Dove has worked hard to connect its brand image to social ideals. Thanks to a decade of “Real Beauty” campaigns, the personal-care products company has successfully associated itself with the goal of positive body image. In one campaign, billboard ads depict ordinary women instead of professional models. Another shows the process of Photoshopping a pretty but imperfect woman into the impossible ideal typically shown in marketing images.

The company’s latest effort in the series is called Real Beauty Bottles. “Beauty comes in all shapes and sizes,” a commercial declares. “There is no one perfect shape.” As evidence, the ad rolls out six different shapes of Dove-branded plastic body-wash bottles. Each roughly correlates with a (woman’s) body type. There’s an hourglass bottle. A tall, thin bottle with smaller curves. A pear-shaped bottle. An even squatter pear-shaped bottle. “Real beauty breaks molds,” the ad quips, before revealing that the six bottles are available as a limited-edition run.

The ad hopes to connect body-type dispassion with the Dove brand, scoring another victory for the company’s purported mission. But in practice, something else happens. The Real Beauty Bottles seem offensive, but it’s hard to put a finger on why. I’ll help.

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Dove makes personal-care products like soap, deodorant, lotion, and shampoo. Big whoop, right? Everyone needs ordinary consumer goods like these, and nobody wants to think too much about them. The best body wash or antiperspirant is the one that’s cheapest but still works.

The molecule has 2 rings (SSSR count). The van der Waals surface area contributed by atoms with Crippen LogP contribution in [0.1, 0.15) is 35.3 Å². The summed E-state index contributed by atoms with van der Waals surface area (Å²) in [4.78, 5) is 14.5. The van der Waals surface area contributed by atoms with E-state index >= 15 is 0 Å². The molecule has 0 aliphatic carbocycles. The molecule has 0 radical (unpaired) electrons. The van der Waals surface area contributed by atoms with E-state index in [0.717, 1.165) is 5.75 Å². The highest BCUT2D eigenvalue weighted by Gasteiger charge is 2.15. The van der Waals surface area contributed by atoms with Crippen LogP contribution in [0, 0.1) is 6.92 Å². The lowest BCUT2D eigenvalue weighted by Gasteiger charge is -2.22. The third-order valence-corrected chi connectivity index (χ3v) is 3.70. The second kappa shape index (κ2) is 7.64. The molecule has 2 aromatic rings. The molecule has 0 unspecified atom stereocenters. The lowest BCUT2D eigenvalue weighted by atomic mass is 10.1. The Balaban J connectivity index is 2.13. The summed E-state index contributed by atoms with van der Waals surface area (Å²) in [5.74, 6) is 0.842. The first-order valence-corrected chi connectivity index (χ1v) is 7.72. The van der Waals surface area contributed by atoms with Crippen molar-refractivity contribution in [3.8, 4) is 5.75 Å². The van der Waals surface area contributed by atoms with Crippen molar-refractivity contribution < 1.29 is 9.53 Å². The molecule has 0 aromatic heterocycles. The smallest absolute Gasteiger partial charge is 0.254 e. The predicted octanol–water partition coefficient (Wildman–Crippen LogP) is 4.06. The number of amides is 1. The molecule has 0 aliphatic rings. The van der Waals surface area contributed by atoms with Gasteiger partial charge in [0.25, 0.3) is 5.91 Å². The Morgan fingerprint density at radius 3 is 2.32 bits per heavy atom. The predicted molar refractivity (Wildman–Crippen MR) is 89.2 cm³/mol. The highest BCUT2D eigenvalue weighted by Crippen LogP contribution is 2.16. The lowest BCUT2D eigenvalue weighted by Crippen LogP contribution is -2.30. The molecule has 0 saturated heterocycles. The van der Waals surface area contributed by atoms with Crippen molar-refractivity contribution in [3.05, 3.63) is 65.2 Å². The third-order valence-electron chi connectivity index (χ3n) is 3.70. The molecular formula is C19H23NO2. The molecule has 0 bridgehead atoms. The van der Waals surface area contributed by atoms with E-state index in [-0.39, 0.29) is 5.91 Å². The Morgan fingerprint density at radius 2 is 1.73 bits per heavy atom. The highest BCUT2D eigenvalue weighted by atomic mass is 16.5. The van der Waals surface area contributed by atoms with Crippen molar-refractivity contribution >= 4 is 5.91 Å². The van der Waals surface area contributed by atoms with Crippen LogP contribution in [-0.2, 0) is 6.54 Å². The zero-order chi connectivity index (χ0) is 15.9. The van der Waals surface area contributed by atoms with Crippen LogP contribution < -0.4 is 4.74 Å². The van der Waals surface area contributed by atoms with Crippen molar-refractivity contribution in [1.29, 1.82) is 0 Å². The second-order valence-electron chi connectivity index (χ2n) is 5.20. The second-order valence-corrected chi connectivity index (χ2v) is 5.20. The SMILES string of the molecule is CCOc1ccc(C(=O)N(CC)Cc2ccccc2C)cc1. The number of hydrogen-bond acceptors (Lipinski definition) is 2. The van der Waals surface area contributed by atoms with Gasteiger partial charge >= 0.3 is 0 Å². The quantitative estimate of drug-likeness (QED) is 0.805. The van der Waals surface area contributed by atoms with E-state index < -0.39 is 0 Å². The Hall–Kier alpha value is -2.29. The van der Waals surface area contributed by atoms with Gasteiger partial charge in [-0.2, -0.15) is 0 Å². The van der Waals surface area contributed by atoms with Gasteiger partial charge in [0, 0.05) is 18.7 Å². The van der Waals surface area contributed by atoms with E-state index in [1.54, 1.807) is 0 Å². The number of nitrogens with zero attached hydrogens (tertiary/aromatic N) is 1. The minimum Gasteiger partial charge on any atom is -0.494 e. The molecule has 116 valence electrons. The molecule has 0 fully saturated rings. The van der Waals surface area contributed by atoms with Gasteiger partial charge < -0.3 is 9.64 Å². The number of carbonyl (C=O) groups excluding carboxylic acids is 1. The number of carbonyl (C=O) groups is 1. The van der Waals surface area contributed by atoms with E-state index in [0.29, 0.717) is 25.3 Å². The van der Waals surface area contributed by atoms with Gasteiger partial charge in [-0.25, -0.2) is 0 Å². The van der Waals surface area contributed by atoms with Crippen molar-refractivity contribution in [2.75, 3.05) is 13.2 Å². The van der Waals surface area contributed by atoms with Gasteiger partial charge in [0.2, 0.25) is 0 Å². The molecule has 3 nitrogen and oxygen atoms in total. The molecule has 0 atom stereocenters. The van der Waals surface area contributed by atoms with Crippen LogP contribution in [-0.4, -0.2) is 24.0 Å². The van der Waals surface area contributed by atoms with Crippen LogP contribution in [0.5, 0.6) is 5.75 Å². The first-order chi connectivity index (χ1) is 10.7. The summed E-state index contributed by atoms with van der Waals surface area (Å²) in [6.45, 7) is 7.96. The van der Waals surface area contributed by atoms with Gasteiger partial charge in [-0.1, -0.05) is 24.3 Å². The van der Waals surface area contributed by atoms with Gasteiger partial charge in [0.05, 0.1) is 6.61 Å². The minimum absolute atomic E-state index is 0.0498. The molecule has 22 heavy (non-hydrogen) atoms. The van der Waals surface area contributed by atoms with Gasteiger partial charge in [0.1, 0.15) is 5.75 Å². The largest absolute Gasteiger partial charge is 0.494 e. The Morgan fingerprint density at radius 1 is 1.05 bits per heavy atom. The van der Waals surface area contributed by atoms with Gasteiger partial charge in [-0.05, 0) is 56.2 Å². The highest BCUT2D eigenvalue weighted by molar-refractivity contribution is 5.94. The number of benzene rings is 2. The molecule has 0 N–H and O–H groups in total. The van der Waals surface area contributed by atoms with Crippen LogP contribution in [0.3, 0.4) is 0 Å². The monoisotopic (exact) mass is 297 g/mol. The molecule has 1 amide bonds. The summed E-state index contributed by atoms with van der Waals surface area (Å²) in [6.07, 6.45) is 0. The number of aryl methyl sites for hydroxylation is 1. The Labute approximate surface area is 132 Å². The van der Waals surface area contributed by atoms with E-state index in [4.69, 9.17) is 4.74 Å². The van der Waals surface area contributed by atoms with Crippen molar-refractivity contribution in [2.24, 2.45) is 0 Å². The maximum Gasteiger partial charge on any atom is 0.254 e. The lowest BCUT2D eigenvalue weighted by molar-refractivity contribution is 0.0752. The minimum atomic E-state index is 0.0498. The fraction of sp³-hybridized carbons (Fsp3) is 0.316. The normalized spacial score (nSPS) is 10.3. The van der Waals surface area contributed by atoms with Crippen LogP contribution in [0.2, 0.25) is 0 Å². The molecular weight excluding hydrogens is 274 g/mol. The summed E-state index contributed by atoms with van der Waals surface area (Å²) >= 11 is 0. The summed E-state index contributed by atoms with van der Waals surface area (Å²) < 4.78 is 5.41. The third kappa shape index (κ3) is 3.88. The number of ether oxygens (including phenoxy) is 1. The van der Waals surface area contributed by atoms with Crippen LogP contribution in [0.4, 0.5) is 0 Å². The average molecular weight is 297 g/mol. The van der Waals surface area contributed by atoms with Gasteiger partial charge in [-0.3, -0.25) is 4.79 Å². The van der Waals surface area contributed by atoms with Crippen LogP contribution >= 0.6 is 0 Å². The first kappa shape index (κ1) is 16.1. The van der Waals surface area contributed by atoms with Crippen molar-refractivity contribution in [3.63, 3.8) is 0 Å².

That’s a problem for consumer packaged-goods companies like Dove—or Bounty, or Coca-Cola, or Tide. If all products are sufficiently equivalent, how can companies distinguish them such that the consumer would choose one over another?

That’s where product differentiation comes in—separating products by how they work rather than how they are promoted. A soap made from natural ingredients, or one that opts against animal testing, or one with antimicrobial properties. Advertising that touts the functional benefits of products is called demonstrative, because it provides direct information about a product’s tangible features. Think of old ads on television that showed an announcer describing a product’s benefits, or magazine ads with a lot of descriptive copy. These ads, which declined over the course of the 20th century, appeal to consumers’ sense of reason. The product is better because of what it can do.

But it’s often hard to differentiate products, especially commodities. And as anyone who watched Mad Men learned, advertising is about happiness. “Whatever you’re doing is okay,” Don Draper summarized in that show’s pilot. “You are okay.” Reason isn’t always the best way to make consumers feel okay.